Someone at Group TAC wasn't satisfied with this fine adaptation, because in 2004 a twelve-episode TV version hit the airwaves. I have to hand it to the studio, actually - their version of Shin is a little less dour (and blond, for some reason), and they tweak the names and characteristics of several characters, both for modern sensibilities and to give the story another dimension for existing fans. For example, annoying side character Rocky Mutsugi is massaged into scheming yet sympathetic Makoto Shinjo, who eventually tries to intercede against Kanzaki on Shin's behalf. One very different aspect of Area 88 TV is the plane animation, which is wholly computer generated. It's not quite as warm and satisfying as the OVA's incredibly high-detail cel animation, but it works well enough anyway. ADV brought the series out in the US, providing yet another dub cast for the new production. They wisely rescued the OVA series as well, giving it a new and superior dub with the TV cast. I like ADV's dubbed version; it strives for realism in military terminology and the pilots' lingo, which wasn't obvious in earlier versions. And for some reason, Animax Asia commissioned an English dub for the pacific rim, so altogether the story's got about four or five different casts. I love weird little facts like this! I also love the fact that each version of Area 88 - manga, OVA, and TV series - has a different ending. None of them can really be called a "happy" ending, but they're all pretty interesting. There was even an Area 88 video game - a better than average shoot 'em up for Super Nintendo that was retitled UN Squadron for our shores. Like most shmups, it's pretty fun, but pretty hard.

I'm happy that Area 88 made it out in English, even though it didn't last - slowly rising prices, decreasing frequency (the comic eventually went monthly instead of biweekly) and waning interest saw Area 88 end with issue 42. The gang at Viz clearly loved the series and tried to keep it alive in the pages of their new Animerica magazine, but it wouldn't stick there, either. It's a shame! Area 88 is a special series - it's sad, exciting, romantic, and even oddly jovial at times, but overall it's a rough and unhappy story that's markedly different from beloved western war comics like Sgt. Rock and Johnny Red. I think it's a shame we can't get nice squarebound Area 88 books, but then again, Sanpei Shirato's excellent Legend of Kamui series also crashed; of Viz's three original offerings, only Kudo and Ikegami's Mai the Psychic Girl got the paperback reprint treatment.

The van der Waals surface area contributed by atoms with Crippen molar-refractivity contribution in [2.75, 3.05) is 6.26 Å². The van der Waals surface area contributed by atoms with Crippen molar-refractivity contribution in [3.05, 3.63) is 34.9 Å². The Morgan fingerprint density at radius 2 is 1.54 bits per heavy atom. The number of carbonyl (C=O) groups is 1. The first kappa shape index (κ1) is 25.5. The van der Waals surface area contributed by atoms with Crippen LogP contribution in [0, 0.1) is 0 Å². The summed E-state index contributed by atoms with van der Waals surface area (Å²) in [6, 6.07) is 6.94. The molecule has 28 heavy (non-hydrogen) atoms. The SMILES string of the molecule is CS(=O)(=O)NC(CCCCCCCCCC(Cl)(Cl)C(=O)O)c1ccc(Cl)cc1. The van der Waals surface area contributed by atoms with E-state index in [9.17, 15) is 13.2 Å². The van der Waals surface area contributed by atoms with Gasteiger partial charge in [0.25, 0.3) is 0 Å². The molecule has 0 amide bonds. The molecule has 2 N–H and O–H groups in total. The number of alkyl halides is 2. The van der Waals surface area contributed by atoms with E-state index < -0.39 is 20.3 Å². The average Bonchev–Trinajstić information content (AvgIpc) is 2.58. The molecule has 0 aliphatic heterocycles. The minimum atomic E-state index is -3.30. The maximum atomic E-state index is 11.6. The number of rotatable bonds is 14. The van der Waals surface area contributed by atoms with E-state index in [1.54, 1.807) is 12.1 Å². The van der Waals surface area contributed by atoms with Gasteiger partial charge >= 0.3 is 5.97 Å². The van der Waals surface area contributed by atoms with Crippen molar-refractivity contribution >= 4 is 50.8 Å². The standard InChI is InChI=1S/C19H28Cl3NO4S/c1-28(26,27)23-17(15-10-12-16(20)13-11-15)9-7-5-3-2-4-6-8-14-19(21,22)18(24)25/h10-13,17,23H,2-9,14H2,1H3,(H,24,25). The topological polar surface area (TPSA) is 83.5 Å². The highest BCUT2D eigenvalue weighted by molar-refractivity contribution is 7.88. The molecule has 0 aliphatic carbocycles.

But what else has Kaoru Shintani been up to? It can't all be war comics, right? Of course not. Shintani really excels at drawing two things - fighter planes and attractive girls. He's best remembered for Area 88, but he'd score a modest hit in the 80s with Cleopatra DC, which is all about a curvy, dreamy blonde running a BIG AMERICAN COMPANY and having adventures with her similarly buxom pals. This modestly entertaining series was adapted into a marginally entertaining OVA in 1989, notable mostly for its sleek Nobuteru Yuuki character designs. Shintani would cross over from cutesy fanservice to genuine ecchi storytelling in Buttobi CPU, an earlier, dirtier version of the same kind of story we read in CLAMP's Chobits - Buttobi CPU also got the OVA treatment, which Right Stuf retitled I Dream of Mimi for the US market. That was a good idea, Buttobi CPU is a terrible name! Shintani did the character designs for God Sigma, and even drew characters for the Wing Over series of console flight games. Many manga artists slow down as they get older, but Shintani's still cranking out a certifiable hit in Little Miss Holmes, an enjoyably odd little yarn about Sherlock Holmes' smarter, cuter niece. Seven Seas are publishing this one in English in a few months - I'll certainly be checking it out.

In the meantime, I'll paw through my newly acquired pile of Area 88 back issues, reliving the adventures of Shin and his pals at Area 88. Area 88 was the first manga series I ever read. What was the first manga you ever read? What's your favorite part of Area 88? Sound off in the comments!